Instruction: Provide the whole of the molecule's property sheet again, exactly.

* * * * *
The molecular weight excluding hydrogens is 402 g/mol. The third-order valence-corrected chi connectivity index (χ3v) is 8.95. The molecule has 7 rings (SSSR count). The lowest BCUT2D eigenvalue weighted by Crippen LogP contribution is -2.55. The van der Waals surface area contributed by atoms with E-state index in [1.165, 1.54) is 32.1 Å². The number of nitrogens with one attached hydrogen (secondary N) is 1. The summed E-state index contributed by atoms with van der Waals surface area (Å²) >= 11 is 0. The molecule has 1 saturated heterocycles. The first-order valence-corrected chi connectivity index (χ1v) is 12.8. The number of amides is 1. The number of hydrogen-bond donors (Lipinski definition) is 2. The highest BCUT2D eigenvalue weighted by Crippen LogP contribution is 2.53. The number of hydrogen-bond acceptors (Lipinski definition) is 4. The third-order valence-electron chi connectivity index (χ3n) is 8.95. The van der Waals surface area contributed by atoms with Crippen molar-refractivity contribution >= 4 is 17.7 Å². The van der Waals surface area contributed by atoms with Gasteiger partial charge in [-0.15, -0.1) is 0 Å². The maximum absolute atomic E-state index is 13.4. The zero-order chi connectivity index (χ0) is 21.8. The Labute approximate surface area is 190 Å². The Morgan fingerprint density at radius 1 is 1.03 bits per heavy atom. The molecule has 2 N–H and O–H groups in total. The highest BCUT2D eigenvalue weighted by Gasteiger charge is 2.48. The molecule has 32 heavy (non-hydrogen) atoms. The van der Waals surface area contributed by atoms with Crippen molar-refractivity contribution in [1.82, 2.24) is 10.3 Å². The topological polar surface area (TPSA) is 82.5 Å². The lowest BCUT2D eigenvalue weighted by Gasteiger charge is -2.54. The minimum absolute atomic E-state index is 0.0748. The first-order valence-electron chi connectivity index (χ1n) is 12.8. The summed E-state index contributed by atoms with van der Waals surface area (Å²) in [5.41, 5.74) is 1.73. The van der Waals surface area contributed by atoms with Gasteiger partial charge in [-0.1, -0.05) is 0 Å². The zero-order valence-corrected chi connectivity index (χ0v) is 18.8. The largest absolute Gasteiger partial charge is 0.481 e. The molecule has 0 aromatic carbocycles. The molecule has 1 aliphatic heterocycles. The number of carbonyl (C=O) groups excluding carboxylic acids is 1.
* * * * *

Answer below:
The molecular weight excluding hydrogens is 402 g/mol. The third-order valence-corrected chi connectivity index (χ3v) is 8.95. The molecule has 7 rings (SSSR count). The lowest BCUT2D eigenvalue weighted by Crippen LogP contribution is -2.55. The van der Waals surface area contributed by atoms with E-state index in [1.165, 1.54) is 32.1 Å². The number of nitrogens with one attached hydrogen (secondary N) is 1. The summed E-state index contributed by atoms with van der Waals surface area (Å²) >= 11 is 0. The molecule has 1 saturated heterocycles. The first-order valence-corrected chi connectivity index (χ1v) is 12.8. The number of amides is 1. The number of hydrogen-bond donors (Lipinski definition) is 2. The highest BCUT2D eigenvalue weighted by Crippen LogP contribution is 2.53. The number of hydrogen-bond acceptors (Lipinski definition) is 4. The third-order valence-electron chi connectivity index (χ3n) is 8.95. The van der Waals surface area contributed by atoms with Crippen molar-refractivity contribution >= 4 is 17.7 Å². The van der Waals surface area contributed by atoms with Gasteiger partial charge in [-0.15, -0.1) is 0 Å². The maximum absolute atomic E-state index is 13.4. The zero-order chi connectivity index (χ0) is 21.8. The Labute approximate surface area is 190 Å². The Morgan fingerprint density at radius 1 is 1.03 bits per heavy atom. The molecule has 2 N–H and O–H groups in total. The highest BCUT2D eigenvalue weighted by Gasteiger charge is 2.48. The molecule has 32 heavy (non-hydrogen) atoms. The van der Waals surface area contributed by atoms with Crippen molar-refractivity contribution in [1.82, 2.24) is 10.3 Å². The topological polar surface area (TPSA) is 82.5 Å². The lowest BCUT2D eigenvalue weighted by Gasteiger charge is -2.54. The minimum absolute atomic E-state index is 0.0748. The first-order valence-electron chi connectivity index (χ1n) is 12.8. The summed E-state index contributed by atoms with van der Waals surface area (Å²) in [5.41, 5.74) is 1.73. The van der Waals surface area contributed by atoms with Gasteiger partial charge in [-0.1, -0.05) is 0 Å². The zero-order valence-corrected chi connectivity index (χ0v) is 18.8. The largest absolute Gasteiger partial charge is 0.481 e. The molecule has 0 aromatic carbocycles. The molecule has 1 aliphatic heterocycles. The number of carbonyl (C=O) groups excluding carboxylic acids is 1.